Please Note – There is a more up-to-date version of this guide: How to optimize your videos for YouTube: Best-practice tips
“This video is going to generate a ton of views!” is an overoptimistic sentiment we hear too often. YouTube is the second largest search engine in the world, with 100 hours of content uploaded every minute, so it is fair to say that there’s a very minute chance that your content will be noticed amongst the mountainous number of adorable cat and baby videos.
Although achieving a high number of video views is an improbable feat, it isn’t an impossible one so long as you have the right plan. There are a few optimization steps you can take to empower your video with a fighting chance.
Content is the “All Powerful”
Creating great content is the key component to successfully optimizing your video(s). Without that, it’s almost impossible to naturally generate good views and drive traffic to your channel.
If your goal is to obtain a substantial amount of views, make sure your content is either engaging, entertaining or informative, and most importantly, shareable.
Not all of your traffic will come from YouTube itself. For each channel, YouTube has a great analytics tool that allows you to keep track of all of the sources.
The better the content the more likely it is that other popular websites will share it. Additionally, staying on top of trends while creating your video is another helpful strategy, if people are searching for it, they might just find you.
Tagging and Titles
Tagging is essential; titles and tags are a major factor in making your videos more discoverable. YouTube currently has no way of understanding video content, so associating your video with text is an important way for you to rank for specific keywords. Include brand keywords in your tagging, and try your best to avoid irrelevant tags, even if it’s tempting.
Due to the unfortunately common practice of massive buying of fake views, YouTube no longer prioritizes videos by volume of views for the front page feature. YouTube now values what they call “watch time.”
You can think of watch time as video’s version of bounce rate; what matters is how long a viewer stays to watch your video. A user who stumbles upon your video from a misleading tag or title likely won’t stay and really engage with your videos – this accumulates a negative effect on your channel.
YouTube mentions the significance of Watch Time on their website :
“Watch Time is an important metric to promote videos on YouTube. The algorithm for suggesting videos includes prioritizing videos that lead to a longer overall viewing session over those that receive more clicks.”
Google Trends is a useful tool to identify the relevant non-brand keywords that will help drive the most traffic possible to your video. It provides insights into what users are searching for on YouTube with options to source your suggestions from keywords, another YouTube video, or a diverse array of demographic information.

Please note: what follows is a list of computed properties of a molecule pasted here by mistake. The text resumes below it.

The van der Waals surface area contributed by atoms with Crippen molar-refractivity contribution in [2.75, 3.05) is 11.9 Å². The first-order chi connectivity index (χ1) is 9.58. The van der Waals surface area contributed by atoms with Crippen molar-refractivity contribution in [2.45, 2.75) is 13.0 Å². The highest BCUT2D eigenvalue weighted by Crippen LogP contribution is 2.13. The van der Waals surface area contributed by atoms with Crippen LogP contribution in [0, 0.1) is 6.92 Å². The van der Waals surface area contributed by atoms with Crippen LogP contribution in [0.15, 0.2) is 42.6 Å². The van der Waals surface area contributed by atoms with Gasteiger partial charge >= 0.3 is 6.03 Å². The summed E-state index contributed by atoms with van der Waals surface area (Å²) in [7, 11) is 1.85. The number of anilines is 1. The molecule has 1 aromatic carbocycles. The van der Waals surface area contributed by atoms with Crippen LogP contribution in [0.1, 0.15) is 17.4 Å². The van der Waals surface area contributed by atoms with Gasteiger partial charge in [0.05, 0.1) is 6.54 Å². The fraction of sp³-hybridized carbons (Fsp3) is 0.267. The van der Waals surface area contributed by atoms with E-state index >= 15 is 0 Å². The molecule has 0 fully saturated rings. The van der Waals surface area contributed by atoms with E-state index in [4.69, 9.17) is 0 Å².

Tags and titles may play an important role in indexing but they are not the only methods for associating text to your videos. Transcribing and uploading closed-caption files for all of your videos can also help your optimization efforts.
Transcribed videos rank higher since they allow access to information in multiple formats, depending on preference and need. You can increase ranking by having your video captions or transcript translated and uploaded to translated subtitles on YouTube. Watch this tutorial for more information.
Call to Action!
It’s critical that your videos contain strong a call-to-action in descriptions and within YouTube annotations. When used correctly, annotations can improve engagement and viewership; but when used incorrectly, annotations can be distracting.
Annotations not only help keep viewers on the page, but also help keep them on YouTube. They remind people to keep watching and sharing.
Here’s a good example of an excellent use of annotation and a call-to-action combined together from one of the top YouTube channels, Daily Grace:
Make sure they are placed in an unobtrusive section of the video. The best position for annotations is around the borders of the video as shown here:
Another way to incorporate a strong call-to-action toward engagement of your channel is through YouTube’s new “Channel Trailer.” This allows you to have a specific video that plays when a non-subscriber lands on your YouTube channel page. It’s is a chance to give them an idea of what your brand is all about, let them know why they should subscribe and watch your videos, and provide them with an action they can take to continue watching.
Here’s an example from H&M’s YouTube channel:
Ensuring that videos are a part of a playlist can vastly improve your watch time . At the end of each playlist video, YouTube will automatically play the next video in the list. This will help increase your time-on-page and time-on-site metrics. If you have multiple videos you are looking to promote on social media platforms, make sure to share the complete playlist URL rather than the single video URL.
It’s nearly impossible to gauge whether your videos will generate a large number of views or “go viral,” but if you utilize these steps you can definitely increase your chances.
Brandon Calder from iProspect contributed to this article.